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Book Review: Widow Basquiat


Many years ago I studied Jean Michel-Basquiat in High School. I was truly enamoured by the content and context of his work. In 2010 I watched the popular documentary based on his life by Tamara Davis. This documentary was incredibly eye opening to his talent, concepts, motivations and passion- yet, the affect his lifestyle had on his nearest and dearest was left quite elusive. (This is a must watch by the way).

No too long ago I picked up this book,and (you guessed it) didn’t put it down. It is based on the journey of Suzannes (One of Basquiat’s lovers) life and how it completely changed when she met Jean. Strangely authored by Jennifer Clement (A Mutual friend of there’s) but also has the inclusion of Suzannes esoteric moments of thought. Clement tells the story of the life and times in 1980’s New York; from racial resistance to art institutional critique. What did it mean to be a young black artist, creating, selling and taking complete ownership of his rhetoric in white institutions? After Clement cements the times, Suzanne relays story with her own words in more depth. 

This book tells the recklessness of life in the Art world in 80’s/90’s New York City. Drugs, sex, art and addiction; contemplating that all of the above interlink. Both women interestingly share thoughts on  feelings, emotions and attributes that compose when ‘stupid love’ gets out of hand. I can relate. She is completely naive through the entire story; she acknowledges this. But just like many other creatives she wanted to ‘make it’ herself and saw Basquiat as adrenaline, a drug. There is violence, abuse and separation that concludes with pieces of Art. Yet she stays,leaves,returns and decades later still calls the book ‘ A Love Story’. I can’t blame her.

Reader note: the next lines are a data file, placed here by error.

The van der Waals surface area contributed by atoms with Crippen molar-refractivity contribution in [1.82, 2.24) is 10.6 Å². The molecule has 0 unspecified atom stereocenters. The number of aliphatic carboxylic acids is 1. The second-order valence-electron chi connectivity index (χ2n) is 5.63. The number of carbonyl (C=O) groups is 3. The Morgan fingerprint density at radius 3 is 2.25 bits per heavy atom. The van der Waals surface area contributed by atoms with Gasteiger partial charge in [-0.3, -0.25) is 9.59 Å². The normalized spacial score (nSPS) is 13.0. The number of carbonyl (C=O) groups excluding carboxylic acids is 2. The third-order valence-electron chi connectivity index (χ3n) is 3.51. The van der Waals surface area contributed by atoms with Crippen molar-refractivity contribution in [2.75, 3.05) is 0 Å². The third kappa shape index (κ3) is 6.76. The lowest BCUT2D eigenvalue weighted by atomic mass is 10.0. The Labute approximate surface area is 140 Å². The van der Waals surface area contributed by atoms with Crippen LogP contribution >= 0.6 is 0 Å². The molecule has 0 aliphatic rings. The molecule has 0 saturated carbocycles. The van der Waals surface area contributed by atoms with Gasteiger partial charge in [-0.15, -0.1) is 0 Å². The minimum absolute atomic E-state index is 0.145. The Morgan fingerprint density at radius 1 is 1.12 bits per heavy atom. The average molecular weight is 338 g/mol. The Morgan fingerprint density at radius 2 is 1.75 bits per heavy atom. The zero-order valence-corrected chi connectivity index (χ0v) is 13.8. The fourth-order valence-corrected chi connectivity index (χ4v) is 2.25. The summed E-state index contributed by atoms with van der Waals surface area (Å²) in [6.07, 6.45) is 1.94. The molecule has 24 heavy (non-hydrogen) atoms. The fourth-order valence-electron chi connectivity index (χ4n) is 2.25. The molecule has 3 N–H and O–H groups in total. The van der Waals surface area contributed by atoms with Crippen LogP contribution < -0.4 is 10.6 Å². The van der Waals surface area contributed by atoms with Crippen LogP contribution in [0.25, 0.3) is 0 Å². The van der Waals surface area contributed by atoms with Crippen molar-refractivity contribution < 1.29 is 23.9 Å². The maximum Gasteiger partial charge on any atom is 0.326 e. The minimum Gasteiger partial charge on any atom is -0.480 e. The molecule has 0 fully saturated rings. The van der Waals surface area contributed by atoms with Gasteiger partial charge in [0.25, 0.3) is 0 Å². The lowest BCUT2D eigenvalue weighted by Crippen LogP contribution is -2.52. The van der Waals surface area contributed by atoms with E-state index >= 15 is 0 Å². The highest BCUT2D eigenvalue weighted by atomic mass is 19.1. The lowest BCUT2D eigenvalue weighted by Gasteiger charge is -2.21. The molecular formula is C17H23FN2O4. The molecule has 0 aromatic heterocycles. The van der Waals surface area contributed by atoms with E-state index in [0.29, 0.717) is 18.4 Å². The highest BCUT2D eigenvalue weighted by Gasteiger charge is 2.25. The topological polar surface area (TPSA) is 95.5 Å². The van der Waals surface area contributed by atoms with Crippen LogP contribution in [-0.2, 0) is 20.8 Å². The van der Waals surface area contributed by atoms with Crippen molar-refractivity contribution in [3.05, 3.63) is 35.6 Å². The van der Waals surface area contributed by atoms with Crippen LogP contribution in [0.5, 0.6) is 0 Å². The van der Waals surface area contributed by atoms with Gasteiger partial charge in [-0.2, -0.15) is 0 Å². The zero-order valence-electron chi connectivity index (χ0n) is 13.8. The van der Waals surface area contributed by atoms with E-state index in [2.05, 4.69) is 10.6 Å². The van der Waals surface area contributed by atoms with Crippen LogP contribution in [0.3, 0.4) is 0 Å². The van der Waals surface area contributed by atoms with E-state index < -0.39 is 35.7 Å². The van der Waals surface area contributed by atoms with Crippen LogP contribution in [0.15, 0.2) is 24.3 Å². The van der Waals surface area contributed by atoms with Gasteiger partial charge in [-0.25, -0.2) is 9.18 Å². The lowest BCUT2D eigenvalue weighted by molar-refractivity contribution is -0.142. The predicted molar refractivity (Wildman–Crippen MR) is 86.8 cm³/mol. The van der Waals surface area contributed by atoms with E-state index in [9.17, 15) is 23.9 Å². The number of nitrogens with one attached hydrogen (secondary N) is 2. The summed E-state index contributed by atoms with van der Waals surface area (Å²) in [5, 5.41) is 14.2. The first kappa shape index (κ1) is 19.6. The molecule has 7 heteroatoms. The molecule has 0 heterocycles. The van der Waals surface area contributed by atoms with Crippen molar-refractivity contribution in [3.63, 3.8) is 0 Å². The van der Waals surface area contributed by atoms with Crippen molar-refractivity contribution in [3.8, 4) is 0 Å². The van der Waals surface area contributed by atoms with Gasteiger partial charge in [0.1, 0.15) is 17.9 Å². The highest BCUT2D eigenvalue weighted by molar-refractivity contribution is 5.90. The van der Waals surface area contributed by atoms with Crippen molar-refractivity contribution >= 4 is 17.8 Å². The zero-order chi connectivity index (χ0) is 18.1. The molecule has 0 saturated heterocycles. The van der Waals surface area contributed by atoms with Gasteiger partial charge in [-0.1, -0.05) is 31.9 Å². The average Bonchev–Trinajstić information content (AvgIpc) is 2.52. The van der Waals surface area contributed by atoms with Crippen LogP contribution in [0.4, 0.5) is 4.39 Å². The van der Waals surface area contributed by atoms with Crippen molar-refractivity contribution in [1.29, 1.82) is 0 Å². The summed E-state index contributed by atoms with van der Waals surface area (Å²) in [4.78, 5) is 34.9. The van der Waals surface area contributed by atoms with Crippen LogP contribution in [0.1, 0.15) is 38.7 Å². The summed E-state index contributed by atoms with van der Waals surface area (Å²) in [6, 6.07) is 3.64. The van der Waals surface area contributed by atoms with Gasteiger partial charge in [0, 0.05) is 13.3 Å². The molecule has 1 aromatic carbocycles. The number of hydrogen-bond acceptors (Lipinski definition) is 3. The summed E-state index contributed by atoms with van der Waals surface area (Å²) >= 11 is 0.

Nevertheless, I can’t ruin it for those of you who want to read it. I will say that not only does this offer the knowledge of the Art Life but true life emotions. The demise of Basquiats life, with the inflation of his wealth made me really question the quality of living.
I recommend this book for all artists, writers; all around creatives. This makes you ponder on what it means to live a life vicariously through creativity. Why are you creating? What is your sustenance? Can you love romantically and have full focus on your creativity? What is my definition of making it? 

Those are a few questions that have been evoked from reading this. Let me know your thoughts, when you’ve read it! 



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